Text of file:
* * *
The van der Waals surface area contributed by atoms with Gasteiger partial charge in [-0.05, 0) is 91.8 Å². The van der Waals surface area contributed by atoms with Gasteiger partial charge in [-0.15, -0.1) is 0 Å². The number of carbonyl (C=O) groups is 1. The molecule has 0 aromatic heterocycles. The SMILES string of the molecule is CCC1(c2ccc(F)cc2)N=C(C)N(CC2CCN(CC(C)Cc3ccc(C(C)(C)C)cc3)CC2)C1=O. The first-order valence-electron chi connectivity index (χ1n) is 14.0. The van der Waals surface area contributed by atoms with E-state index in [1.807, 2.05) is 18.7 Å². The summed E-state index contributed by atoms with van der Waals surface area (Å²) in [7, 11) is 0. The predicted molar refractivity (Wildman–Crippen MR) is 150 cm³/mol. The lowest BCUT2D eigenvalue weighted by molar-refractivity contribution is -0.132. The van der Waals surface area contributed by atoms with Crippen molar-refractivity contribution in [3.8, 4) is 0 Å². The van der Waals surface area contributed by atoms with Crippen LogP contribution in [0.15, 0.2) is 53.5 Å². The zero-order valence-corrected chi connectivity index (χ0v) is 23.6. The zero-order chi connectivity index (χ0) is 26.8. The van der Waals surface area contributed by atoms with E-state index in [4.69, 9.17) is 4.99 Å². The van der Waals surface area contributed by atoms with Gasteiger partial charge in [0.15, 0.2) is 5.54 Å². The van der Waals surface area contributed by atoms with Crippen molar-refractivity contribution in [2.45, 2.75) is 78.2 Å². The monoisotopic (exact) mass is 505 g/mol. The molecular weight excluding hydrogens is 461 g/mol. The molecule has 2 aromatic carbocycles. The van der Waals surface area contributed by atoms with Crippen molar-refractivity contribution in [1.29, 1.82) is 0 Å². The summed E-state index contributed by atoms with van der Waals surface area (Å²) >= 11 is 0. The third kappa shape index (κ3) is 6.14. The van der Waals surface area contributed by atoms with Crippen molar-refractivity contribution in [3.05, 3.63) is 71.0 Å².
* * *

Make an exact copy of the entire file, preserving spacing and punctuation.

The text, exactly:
The van der Waals surface area contributed by atoms with Gasteiger partial charge in [-0.05, 0) is 91.8 Å². The van der Waals surface area contributed by atoms with Gasteiger partial charge in [-0.15, -0.1) is 0 Å². The number of carbonyl (C=O) groups is 1. The molecule has 0 aromatic heterocycles. The SMILES string of the molecule is CCC1(c2ccc(F)cc2)N=C(C)N(CC2CCN(CC(C)Cc3ccc(C(C)(C)C)cc3)CC2)C1=O. The first-order valence-electron chi connectivity index (χ1n) is 14.0. The van der Waals surface area contributed by atoms with E-state index in [1.807, 2.05) is 18.7 Å². The summed E-state index contributed by atoms with van der Waals surface area (Å²) in [7, 11) is 0. The predicted molar refractivity (Wildman–Crippen MR) is 150 cm³/mol. The lowest BCUT2D eigenvalue weighted by molar-refractivity contribution is -0.132. The van der Waals surface area contributed by atoms with Crippen molar-refractivity contribution in [3.8, 4) is 0 Å². The van der Waals surface area contributed by atoms with Crippen LogP contribution in [0.15, 0.2) is 53.5 Å². The zero-order valence-corrected chi connectivity index (χ0v) is 23.6. The zero-order chi connectivity index (χ0) is 26.8. The van der Waals surface area contributed by atoms with E-state index in [4.69, 9.17) is 4.99 Å². The van der Waals surface area contributed by atoms with Gasteiger partial charge in [0.15, 0.2) is 5.54 Å². The van der Waals surface area contributed by atoms with Crippen molar-refractivity contribution in [2.45, 2.75) is 78.2 Å². The monoisotopic (exact) mass is 505 g/mol. The molecular weight excluding hydrogens is 461 g/mol. The molecule has 2 aromatic carbocycles. The van der Waals surface area contributed by atoms with Crippen molar-refractivity contribution in [1.29, 1.82) is 0 Å². The summed E-state index contributed by atoms with van der Waals surface area (Å²) >= 11 is 0. The third kappa shape index (κ3) is 6.14. The van der Waals surface area contributed by atoms with Crippen molar-refractivity contribution in [3.05, 3.63) is 71.0 Å².